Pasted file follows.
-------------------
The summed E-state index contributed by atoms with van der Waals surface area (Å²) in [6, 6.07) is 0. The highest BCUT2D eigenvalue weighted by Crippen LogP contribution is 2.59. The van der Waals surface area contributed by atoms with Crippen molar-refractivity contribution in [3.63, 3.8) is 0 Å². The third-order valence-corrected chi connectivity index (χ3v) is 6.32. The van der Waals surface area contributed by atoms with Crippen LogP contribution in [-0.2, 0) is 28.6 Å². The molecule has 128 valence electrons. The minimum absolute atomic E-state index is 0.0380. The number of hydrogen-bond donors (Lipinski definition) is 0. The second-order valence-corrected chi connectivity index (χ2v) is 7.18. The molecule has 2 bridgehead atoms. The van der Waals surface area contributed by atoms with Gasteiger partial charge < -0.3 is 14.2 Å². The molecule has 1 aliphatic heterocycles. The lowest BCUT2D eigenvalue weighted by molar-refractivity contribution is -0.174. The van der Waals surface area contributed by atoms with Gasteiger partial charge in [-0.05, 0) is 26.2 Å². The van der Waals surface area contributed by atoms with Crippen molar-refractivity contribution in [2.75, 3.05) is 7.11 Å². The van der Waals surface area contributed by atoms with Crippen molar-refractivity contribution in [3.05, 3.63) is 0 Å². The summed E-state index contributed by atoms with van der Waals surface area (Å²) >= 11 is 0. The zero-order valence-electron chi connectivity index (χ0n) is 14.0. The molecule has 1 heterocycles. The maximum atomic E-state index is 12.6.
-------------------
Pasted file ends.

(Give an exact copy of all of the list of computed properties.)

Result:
The summed E-state index contributed by atoms with van der Waals surface area (Å²) in [6, 6.07) is 0. The highest BCUT2D eigenvalue weighted by Crippen LogP contribution is 2.59. The van der Waals surface area contributed by atoms with Crippen molar-refractivity contribution in [3.63, 3.8) is 0 Å². The third-order valence-corrected chi connectivity index (χ3v) is 6.32. The van der Waals surface area contributed by atoms with Crippen LogP contribution in [-0.2, 0) is 28.6 Å². The molecule has 128 valence electrons. The minimum absolute atomic E-state index is 0.0380. The number of hydrogen-bond donors (Lipinski definition) is 0. The second-order valence-corrected chi connectivity index (χ2v) is 7.18. The molecule has 2 bridgehead atoms. The van der Waals surface area contributed by atoms with Gasteiger partial charge < -0.3 is 14.2 Å². The molecule has 1 aliphatic heterocycles. The lowest BCUT2D eigenvalue weighted by molar-refractivity contribution is -0.174. The van der Waals surface area contributed by atoms with Gasteiger partial charge in [-0.05, 0) is 26.2 Å². The van der Waals surface area contributed by atoms with Crippen molar-refractivity contribution in [2.75, 3.05) is 7.11 Å². The van der Waals surface area contributed by atoms with Crippen molar-refractivity contribution in [3.05, 3.63) is 0 Å². The summed E-state index contributed by atoms with van der Waals surface area (Å²) >= 11 is 0. The zero-order valence-electron chi connectivity index (χ0n) is 14.0. The molecule has 1 heterocycles. The maximum atomic E-state index is 12.6.